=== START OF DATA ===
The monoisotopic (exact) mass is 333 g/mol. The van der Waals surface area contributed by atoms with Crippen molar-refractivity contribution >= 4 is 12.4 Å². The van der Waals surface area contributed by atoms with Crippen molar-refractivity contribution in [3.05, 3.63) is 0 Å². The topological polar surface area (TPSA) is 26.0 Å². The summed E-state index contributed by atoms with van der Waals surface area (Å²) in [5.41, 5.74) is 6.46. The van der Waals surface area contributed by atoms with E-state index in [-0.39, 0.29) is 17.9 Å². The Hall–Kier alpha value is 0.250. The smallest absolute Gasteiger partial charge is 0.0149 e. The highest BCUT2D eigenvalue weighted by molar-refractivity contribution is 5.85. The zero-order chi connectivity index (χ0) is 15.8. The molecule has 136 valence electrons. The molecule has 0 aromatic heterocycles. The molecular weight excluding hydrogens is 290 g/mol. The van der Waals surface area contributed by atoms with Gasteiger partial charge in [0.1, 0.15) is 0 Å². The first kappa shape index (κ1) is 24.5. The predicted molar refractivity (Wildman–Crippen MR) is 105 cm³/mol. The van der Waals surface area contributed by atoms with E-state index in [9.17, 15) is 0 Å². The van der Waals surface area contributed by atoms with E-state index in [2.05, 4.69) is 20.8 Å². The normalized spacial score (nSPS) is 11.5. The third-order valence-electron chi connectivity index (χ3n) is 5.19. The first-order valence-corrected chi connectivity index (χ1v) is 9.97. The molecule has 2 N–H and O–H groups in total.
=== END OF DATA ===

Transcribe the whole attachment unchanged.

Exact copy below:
The monoisotopic (exact) mass is 333 g/mol. The van der Waals surface area contributed by atoms with Crippen molar-refractivity contribution >= 4 is 12.4 Å². The van der Waals surface area contributed by atoms with Crippen molar-refractivity contribution in [3.05, 3.63) is 0 Å². The topological polar surface area (TPSA) is 26.0 Å². The summed E-state index contributed by atoms with van der Waals surface area (Å²) in [5.41, 5.74) is 6.46. The van der Waals surface area contributed by atoms with E-state index in [-0.39, 0.29) is 17.9 Å². The Hall–Kier alpha value is 0.250. The smallest absolute Gasteiger partial charge is 0.0149 e. The highest BCUT2D eigenvalue weighted by molar-refractivity contribution is 5.85. The zero-order chi connectivity index (χ0) is 15.8. The molecule has 136 valence electrons. The molecule has 0 aromatic heterocycles. The molecular weight excluding hydrogens is 290 g/mol. The van der Waals surface area contributed by atoms with Gasteiger partial charge in [0.1, 0.15) is 0 Å². The first kappa shape index (κ1) is 24.5. The predicted molar refractivity (Wildman–Crippen MR) is 105 cm³/mol. The van der Waals surface area contributed by atoms with E-state index in [9.17, 15) is 0 Å². The van der Waals surface area contributed by atoms with E-state index in [2.05, 4.69) is 20.8 Å². The normalized spacial score (nSPS) is 11.5. The third-order valence-electron chi connectivity index (χ3n) is 5.19. The first-order valence-corrected chi connectivity index (χ1v) is 9.97. The molecule has 2 N–H and O–H groups in total.